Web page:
The Office was on television during a really formative time in my adult life, times when I also felt trapped in office jobs, times when I was seeking (and eventually finding) the Jim to my Pam. So it makes sense that this show really struck a chord with me.
I have watched the entire series of The Office numerous times, and each time, I find something new to love. Which is why it is no surprise that I have now found a podcast that not only supports my fixation on The Office, but also teaches me new facts about the series and the actors.
Office Ladies is not just a fan podcast, or your typical episode by episode recap. The Office Ladies podcast is actually hosted by two of the original cast members of The Office; Jenna Fisher (who played Pam) and Angela Kinsey (who played Angela).
Over the course of filming the show, Jenna and Angela became real-life best friends. They realized they missed working together, and working on The Office, so Office Ladies was born. We join Jenna and Angela as they rewatch the entire series, in broadcast order, and reflect on their experiences filming that episode.
One of the things I most appreciate about the podcast is how genuine the hosts are; it is clear that Jenna and Angela really care about each other, and have fond memories of their time on the show. The entire vibe of the show is lighthearted and earnest.
I also love that they both share trivia tidbits (Fast Facts according to Jenna) about the show in general and the episode being covered specifically. I have already learned so much behind-the-scenes information, within just a few episodes. I like that they have frequent guests on the show, in the form of other cast and crew members from The Office.
If you were a fan of The Office, I really encourage you to give this podcast a listen. It is just a feel good experience, and really, who could not use more good feels?
Pineapple Street Studios, Crooked Media & Spotify
Reviewed by Anita Bowser
I listened to Wind of Change on a lark. This podcast seemed like a light, whimsical romp through the familiar soundtrack of my youth, with a dash of silly conspiracy theory thrown in for laughs. What I got was a fascinating exploration of cold war propaganda and covert CIA cultural operations. It sounds a little dry, so let me explain.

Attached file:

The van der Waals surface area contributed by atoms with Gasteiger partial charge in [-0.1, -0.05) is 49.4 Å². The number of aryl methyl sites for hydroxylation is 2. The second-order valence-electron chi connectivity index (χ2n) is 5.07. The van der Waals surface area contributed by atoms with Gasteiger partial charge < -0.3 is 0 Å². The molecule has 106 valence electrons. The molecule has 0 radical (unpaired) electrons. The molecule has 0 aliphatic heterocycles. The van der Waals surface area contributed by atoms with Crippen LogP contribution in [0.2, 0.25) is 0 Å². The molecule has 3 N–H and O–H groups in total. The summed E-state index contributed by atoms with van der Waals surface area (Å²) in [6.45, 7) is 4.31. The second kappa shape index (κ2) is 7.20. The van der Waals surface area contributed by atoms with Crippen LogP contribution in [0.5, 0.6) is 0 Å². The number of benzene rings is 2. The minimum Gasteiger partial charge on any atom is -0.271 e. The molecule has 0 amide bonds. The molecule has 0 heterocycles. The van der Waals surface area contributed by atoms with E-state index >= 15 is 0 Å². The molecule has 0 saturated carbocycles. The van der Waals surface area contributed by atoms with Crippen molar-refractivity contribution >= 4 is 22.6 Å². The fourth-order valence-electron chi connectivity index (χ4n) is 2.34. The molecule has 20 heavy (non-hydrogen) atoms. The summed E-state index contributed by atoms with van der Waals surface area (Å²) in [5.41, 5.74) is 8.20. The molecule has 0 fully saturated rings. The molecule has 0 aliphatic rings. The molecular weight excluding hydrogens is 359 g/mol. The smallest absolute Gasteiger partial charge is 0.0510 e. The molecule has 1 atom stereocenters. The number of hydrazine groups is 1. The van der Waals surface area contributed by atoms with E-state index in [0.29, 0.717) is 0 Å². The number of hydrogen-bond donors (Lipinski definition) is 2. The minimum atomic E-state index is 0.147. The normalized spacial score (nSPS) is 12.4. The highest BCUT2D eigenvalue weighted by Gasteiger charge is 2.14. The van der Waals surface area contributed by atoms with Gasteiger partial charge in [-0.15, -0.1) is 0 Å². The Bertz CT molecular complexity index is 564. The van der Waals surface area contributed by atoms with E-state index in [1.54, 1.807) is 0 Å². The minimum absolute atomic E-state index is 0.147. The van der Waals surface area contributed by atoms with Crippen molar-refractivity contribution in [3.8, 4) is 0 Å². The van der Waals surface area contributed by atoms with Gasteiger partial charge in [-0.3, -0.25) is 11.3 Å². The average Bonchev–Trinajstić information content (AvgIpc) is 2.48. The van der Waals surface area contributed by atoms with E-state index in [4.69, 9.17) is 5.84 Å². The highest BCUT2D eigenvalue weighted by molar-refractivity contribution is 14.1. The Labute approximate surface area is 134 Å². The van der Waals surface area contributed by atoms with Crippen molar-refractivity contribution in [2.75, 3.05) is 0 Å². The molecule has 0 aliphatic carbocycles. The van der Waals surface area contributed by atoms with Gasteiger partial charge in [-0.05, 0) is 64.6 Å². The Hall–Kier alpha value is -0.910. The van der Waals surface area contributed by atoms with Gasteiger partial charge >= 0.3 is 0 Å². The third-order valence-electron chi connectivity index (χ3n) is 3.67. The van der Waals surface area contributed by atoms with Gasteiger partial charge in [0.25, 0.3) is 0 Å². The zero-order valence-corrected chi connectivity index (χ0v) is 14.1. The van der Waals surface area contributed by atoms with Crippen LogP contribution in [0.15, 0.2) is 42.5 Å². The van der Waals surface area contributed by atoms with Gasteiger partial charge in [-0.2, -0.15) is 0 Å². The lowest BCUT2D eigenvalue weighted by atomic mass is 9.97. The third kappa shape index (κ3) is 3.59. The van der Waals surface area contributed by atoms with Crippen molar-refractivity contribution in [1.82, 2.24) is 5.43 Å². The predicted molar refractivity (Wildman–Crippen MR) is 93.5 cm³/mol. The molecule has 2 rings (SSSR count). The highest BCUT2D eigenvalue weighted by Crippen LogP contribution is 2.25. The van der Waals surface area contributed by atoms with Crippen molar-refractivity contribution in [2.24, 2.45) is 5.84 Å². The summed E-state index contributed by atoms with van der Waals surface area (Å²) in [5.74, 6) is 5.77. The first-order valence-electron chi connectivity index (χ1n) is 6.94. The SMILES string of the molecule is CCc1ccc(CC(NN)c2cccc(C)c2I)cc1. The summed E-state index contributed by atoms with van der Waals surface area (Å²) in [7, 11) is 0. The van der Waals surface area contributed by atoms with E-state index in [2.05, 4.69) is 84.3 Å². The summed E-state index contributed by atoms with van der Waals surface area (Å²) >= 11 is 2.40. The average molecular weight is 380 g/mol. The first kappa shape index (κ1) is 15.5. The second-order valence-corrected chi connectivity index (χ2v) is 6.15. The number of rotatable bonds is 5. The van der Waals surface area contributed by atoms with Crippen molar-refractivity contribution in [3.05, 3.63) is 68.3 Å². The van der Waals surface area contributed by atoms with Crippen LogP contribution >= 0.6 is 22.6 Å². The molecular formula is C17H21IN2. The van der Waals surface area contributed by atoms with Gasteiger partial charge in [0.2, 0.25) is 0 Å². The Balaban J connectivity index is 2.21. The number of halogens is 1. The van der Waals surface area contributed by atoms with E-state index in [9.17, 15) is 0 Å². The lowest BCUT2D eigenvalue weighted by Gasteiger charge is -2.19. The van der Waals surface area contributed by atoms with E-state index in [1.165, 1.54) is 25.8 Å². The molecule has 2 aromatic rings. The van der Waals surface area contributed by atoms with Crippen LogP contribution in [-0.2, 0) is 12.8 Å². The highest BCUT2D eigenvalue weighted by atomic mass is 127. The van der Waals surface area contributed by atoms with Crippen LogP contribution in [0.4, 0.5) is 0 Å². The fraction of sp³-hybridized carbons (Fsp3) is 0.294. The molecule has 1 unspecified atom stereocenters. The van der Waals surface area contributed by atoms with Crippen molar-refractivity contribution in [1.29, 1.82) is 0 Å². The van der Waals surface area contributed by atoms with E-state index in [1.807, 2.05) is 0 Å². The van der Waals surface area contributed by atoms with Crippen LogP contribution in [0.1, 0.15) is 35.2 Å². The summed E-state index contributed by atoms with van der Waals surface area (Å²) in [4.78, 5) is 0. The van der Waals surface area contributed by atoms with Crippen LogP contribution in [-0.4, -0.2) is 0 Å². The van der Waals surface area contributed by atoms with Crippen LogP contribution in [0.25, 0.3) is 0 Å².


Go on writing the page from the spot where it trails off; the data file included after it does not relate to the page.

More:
In the early 1990s, as the Berlin Wall was coming down and the Soviet Union was on the brink of collapse, a power ballad – Wind of Change – was released by the English-speaking German band the Scorpions. The song, about hope and unity, was a huge hit, especially in Eastern Europe, and remains linked, for many, to the end of the Cold War.
Years later, author and New Yorker staff writer Patrick Radden Keefe heard a rumor that the song wasn’t written by Scorpions front man Klaus Meine at all. Some gray-haired spooks claim the iconic ballad was simply a CIA propaganda piece.
As with all conspiracy theories, this story starts out with some kernels of truth and a (sort of) plausible premise. The CIA did do some overt and covert manipulation of artists to use them as part of its anti-communism campaign, and the agency has a long history of shady psyops activities. Also, who better to take a message of western freedoms behind the iron curtain than a West German rock band with big smiles, flashy guitars and leather pants.
Though it was front loaded with fun stories of intrigue, spies and celebrities, my favorite parts of this podcast came toward the end in a series of poignant interviews that really brought home the gravity of the story. Manipulation, propaganda and deception, so long accepted by Russians as part of the KGB playbook, was all along used against them as tools of the West. Though many Russians hoped that, in time, their government would become more like ours – democratic, free and transparent – in the end, the reality was rather disappointing.
This podcast was informative, fun and thought-provoking. I recommend it to anyone interested in history, politics, propaganda, spies or rock & roll.